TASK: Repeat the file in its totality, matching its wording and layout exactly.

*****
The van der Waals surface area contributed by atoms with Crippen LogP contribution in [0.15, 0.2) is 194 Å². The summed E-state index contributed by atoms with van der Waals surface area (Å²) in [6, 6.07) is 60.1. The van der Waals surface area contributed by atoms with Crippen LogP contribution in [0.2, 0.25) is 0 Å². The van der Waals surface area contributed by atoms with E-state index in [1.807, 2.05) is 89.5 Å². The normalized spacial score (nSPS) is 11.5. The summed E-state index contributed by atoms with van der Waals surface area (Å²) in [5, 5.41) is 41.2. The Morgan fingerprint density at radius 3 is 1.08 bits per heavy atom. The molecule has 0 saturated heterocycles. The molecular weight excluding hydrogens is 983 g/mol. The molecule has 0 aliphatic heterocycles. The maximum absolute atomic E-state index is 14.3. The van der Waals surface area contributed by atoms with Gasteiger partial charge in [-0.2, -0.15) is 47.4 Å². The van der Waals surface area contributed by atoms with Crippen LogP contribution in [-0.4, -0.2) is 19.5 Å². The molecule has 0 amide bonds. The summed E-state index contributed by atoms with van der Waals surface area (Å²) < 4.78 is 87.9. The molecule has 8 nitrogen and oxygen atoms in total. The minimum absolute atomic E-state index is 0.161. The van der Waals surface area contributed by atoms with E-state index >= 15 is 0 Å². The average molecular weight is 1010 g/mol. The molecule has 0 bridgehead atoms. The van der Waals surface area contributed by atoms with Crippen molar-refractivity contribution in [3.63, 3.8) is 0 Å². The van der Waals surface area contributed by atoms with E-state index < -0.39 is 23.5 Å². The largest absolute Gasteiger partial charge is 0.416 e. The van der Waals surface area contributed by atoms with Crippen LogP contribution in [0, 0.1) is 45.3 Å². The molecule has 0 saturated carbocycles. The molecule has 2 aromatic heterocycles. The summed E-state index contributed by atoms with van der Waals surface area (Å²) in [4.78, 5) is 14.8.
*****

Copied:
The van der Waals surface area contributed by atoms with Crippen LogP contribution in [0.15, 0.2) is 194 Å². The summed E-state index contributed by atoms with van der Waals surface area (Å²) in [6, 6.07) is 60.1. The van der Waals surface area contributed by atoms with Crippen LogP contribution in [0.2, 0.25) is 0 Å². The van der Waals surface area contributed by atoms with E-state index in [1.807, 2.05) is 89.5 Å². The normalized spacial score (nSPS) is 11.5. The summed E-state index contributed by atoms with van der Waals surface area (Å²) in [5, 5.41) is 41.2. The Morgan fingerprint density at radius 3 is 1.08 bits per heavy atom. The molecule has 0 saturated heterocycles. The molecular weight excluding hydrogens is 983 g/mol. The molecule has 0 aliphatic heterocycles. The maximum absolute atomic E-state index is 14.3. The van der Waals surface area contributed by atoms with Gasteiger partial charge in [-0.2, -0.15) is 47.4 Å². The van der Waals surface area contributed by atoms with Crippen LogP contribution in [-0.4, -0.2) is 19.5 Å². The molecule has 0 amide bonds. The summed E-state index contributed by atoms with van der Waals surface area (Å²) < 4.78 is 87.9. The molecule has 8 nitrogen and oxygen atoms in total. The minimum absolute atomic E-state index is 0.161. The van der Waals surface area contributed by atoms with E-state index >= 15 is 0 Å². The average molecular weight is 1010 g/mol. The molecule has 0 bridgehead atoms. The van der Waals surface area contributed by atoms with Crippen molar-refractivity contribution in [3.63, 3.8) is 0 Å². The van der Waals surface area contributed by atoms with E-state index < -0.39 is 23.5 Å². The largest absolute Gasteiger partial charge is 0.416 e. The van der Waals surface area contributed by atoms with Crippen LogP contribution in [0, 0.1) is 45.3 Å². The molecule has 0 saturated carbocycles. The molecule has 2 aromatic heterocycles. The summed E-state index contributed by atoms with van der Waals surface area (Å²) in [4.78, 5) is 14.8.